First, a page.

2

I use

(global-set-key (kbd "C-c a") '(lambda () (interactive) (ansi-term "/bin/bash")))

to open a bash ansi-term. Unlike M-x shell, this "occupies" the whole buffer/frame. I am wondering if one could adjust the above so that the ansi-term behaves like M-x shell in the sense of opening in a new window (in the current frame -- at the bottom, just like M-x shell does).

4

This is a simplified version of a function in my .emacs file:

(defun ml/bash ()
  "Start a terminal emulator in a new window."
  (interactive)
  (split-window-sensibly)
  (other-window 1)
  (ansi-term (executable-find "bash")))

You can bind it to C-c a:

(global-set-key (kbd "C-c a") #'ml/bash)
2

I am wondering if one could adjust the above so that the ansi-term behaves like M-x shell in the sense of opening in a new window (in the current frame -- at the bottom, just like M-x shell does).

The canonical and most flexible way to customise such rules is via display-buffer-alist (see (emacs) Displaying Buffers and its subnodes, as well as the nodes referenced from the Elisp manual).

The problem in this case is that term and ansi-term use switch-to-buffer instead of pop-to-buffer or similar. I consider this a bug and intend to propose an upstream fix soon.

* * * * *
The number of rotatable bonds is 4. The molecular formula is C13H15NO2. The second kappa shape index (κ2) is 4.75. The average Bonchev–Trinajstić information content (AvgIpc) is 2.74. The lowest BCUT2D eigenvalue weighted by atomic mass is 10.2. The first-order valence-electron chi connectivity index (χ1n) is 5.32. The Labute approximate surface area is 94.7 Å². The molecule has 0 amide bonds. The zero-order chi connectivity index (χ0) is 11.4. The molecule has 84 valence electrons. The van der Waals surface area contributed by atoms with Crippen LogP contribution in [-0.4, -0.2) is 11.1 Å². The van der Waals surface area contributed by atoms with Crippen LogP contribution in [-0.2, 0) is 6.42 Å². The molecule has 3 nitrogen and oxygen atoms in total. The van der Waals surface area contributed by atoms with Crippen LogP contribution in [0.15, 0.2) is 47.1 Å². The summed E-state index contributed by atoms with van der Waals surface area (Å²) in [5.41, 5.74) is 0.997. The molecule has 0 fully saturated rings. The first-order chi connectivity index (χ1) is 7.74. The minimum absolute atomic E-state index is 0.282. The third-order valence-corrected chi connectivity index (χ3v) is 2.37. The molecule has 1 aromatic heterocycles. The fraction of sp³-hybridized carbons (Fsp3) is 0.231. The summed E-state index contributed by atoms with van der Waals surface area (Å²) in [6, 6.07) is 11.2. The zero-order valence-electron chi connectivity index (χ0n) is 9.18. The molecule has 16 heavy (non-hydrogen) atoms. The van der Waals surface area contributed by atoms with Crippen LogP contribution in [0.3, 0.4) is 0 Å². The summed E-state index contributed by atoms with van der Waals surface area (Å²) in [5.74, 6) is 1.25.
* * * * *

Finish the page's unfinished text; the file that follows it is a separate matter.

So, whereas you can easily configure shell buffers to be displayed in, say, the same window:

(add-to-list 'display-buffer-alist '("\\`\\*shell" display-buffer-same-window))

The same approach will not work for M-xterm or M-xansi-term.

FWIW, in Emacs 27 you can already work around this limitation using the new user option switch-to-buffer-obey-display-actions:

switch-to-buffer-obey-display-actions is a variable defined in ‘window.el’.
Its value is nil

Documentation:
If non-nil, ‘switch-to-buffer’ runs ‘pop-to-buffer-same-window’ instead.
This means that when switching the buffer it respects display actions
specified by ‘display-buffer-overriding-action’, ‘display-buffer-alist’
and other display related variables.  So ‘switch-to-buffer’ will display
the buffer in the window specified by the rules from these variables.

You can customize this variable.

This variable was introduced, or its default value was changed, in
version 27.1 of Emacs.

Here's how you could use it:

(defun my-term-p (name _action)
  "Determine whether NAME names a `term-mode' buffer."
  (with-current-buffer name
    (derived-mode-p #'term-mode)))

(defun my-ansi-term ()
  "Start Bash in a terminal emulator.
Like `ansi-term', but respect buffer display actions."
  (interactive)
  (let ((switch-to-buffer-obey-display-actions t))
    (ansi-term "/bin/bash")))

(add-to-list 'display-buffer-alist '(my-term-p () (inhibit-same-window . t)))

Of course, you can then bind it to a key of your liking:

(global-set-key (kbd "C-c a") #'my-ansi-term)
  • Good information on 27; thanks. – phils Mar 20 at 23:10
  • Why the # in the key binding and not just (global-set-key (kbd "C-c a") 'my-ansi-term)? – Marius Hofert Mar 21 at 1:02
  • 1
    @MariusHofert Because #' declares this symbol as being a function symbol to the byte-compiler. #'my-ansi-term is equivalent to (function my-ansi-term), whereas 'my-ansi-term is equivalent to (quote my-ansi-term). It's not essential in this particular example, but I recommend quoting function symbols as such in general. See (elisp) Anonymous Functions. – Basil Mar 21 at 1:06

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